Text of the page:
Unions tackle Blair on low pay.
TONY BLAIR faces a damaging new challenge from unions next month with demands for a pounds 5.30- an-hour minimum wage.
The TUC Conference is expected to back calls for a 25 per cent rise over two years to lift millions out of poverty.
Union chiefs are privately fed-up with the Government's slow progress with minimum wage - introduced at pounds 3.70 in 1999 and due to go up to pounds 4.20 in October.
TUC general secretary John Monks said it was time the Government took a "bold" step to lift more workers out of poverty pay.
The revolt will be an embarrassment for Blair as he fights to keep Labour's union paymasters happy.
Monks said: "Minimum wage is one of the Labour government's major successes. It has made a real difference to more than a million workers.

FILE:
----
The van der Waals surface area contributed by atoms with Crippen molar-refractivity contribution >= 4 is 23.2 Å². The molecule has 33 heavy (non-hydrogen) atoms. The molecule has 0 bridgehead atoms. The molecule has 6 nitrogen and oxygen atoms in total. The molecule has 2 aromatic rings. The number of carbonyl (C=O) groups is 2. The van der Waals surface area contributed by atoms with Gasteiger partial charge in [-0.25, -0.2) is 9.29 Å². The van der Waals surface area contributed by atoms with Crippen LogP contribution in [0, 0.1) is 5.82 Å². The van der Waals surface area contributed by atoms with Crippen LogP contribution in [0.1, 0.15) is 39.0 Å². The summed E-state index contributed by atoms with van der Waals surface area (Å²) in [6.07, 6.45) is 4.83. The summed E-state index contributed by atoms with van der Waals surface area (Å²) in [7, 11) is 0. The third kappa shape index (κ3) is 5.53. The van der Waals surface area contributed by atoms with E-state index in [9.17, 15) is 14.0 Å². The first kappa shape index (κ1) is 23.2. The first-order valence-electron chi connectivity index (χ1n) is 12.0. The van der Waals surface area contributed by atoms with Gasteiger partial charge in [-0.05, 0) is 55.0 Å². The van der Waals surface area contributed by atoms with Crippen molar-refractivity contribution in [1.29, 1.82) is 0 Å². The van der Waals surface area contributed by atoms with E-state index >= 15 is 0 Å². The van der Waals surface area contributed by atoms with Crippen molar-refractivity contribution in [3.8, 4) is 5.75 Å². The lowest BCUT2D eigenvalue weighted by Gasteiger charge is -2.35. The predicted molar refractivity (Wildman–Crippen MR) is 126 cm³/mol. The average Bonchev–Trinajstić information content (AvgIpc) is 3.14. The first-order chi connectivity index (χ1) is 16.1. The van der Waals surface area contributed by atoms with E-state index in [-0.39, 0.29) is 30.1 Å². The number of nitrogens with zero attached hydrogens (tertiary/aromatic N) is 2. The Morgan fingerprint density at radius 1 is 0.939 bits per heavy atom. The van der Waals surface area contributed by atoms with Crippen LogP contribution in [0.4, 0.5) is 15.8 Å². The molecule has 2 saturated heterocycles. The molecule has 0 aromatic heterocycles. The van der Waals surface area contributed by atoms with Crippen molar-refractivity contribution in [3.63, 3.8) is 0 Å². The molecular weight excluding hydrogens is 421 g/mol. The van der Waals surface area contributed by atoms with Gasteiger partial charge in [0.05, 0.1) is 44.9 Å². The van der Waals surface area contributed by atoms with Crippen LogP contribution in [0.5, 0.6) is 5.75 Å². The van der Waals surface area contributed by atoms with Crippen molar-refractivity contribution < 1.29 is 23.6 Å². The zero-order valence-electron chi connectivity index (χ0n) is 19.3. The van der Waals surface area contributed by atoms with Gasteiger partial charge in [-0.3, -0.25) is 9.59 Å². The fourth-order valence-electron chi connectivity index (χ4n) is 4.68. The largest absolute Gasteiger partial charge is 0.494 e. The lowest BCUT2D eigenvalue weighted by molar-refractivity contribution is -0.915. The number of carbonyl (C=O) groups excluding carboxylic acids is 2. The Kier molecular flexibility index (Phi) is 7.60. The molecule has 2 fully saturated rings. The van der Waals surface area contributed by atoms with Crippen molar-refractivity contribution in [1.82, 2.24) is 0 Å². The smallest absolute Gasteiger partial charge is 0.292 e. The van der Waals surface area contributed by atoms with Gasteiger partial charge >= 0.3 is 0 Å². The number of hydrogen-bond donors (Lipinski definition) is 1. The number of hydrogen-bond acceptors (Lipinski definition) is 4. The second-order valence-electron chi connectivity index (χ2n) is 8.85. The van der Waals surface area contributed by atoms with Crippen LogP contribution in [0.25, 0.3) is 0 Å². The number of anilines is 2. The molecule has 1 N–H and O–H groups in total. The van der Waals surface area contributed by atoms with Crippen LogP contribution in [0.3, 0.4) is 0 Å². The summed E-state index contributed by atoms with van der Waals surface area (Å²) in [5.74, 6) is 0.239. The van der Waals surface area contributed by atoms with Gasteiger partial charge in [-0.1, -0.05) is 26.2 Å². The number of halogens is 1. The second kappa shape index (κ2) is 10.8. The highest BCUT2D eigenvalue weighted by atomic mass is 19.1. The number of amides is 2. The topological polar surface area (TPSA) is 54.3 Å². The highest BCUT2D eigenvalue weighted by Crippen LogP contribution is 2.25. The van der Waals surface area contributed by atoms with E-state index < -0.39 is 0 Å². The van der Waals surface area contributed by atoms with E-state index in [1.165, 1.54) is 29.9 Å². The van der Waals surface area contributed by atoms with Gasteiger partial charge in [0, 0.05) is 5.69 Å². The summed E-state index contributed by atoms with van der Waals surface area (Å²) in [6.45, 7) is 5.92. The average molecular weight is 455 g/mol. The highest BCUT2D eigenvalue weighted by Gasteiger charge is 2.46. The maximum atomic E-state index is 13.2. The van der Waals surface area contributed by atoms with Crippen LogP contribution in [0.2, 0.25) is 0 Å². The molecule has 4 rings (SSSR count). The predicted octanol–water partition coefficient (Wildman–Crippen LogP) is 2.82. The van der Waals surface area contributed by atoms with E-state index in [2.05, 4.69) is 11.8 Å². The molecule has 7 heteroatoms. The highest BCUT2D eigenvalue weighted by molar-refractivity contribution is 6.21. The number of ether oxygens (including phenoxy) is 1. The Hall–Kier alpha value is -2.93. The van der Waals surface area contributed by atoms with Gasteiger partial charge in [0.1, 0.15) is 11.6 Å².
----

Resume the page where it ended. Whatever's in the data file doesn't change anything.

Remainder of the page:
"But it's time to be bolder and grasp the opportunity to make it an even more effective weapon against poverty."
The decision to press for a pounds 5-an-hour minimum, rising to pounds 5.30 by 2004, was agreed by the TUC General Council last week.
The council admitted the Government was right to proceed "prudently" when minimum wage was brought in, but a "significant rise" should be sanctioned because the fear of wide- scale job losses had not materialised.
The council said a rise is "desirable and sustainable".
It argued the minimum wage needed to do more than keep pace with earnings growth to be "a tool for economic and social good".
Bosses will argue a sharp increase will push up costs, leading to higher prices.
Chancellor Gordon Brown is also likely to resist. He has warned public sector chiefs not to blow massive spending increases on staff pay.
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|Publication:||Daily Record (Glasgow, Scotland)|
|Date:||Aug 12, 2002|
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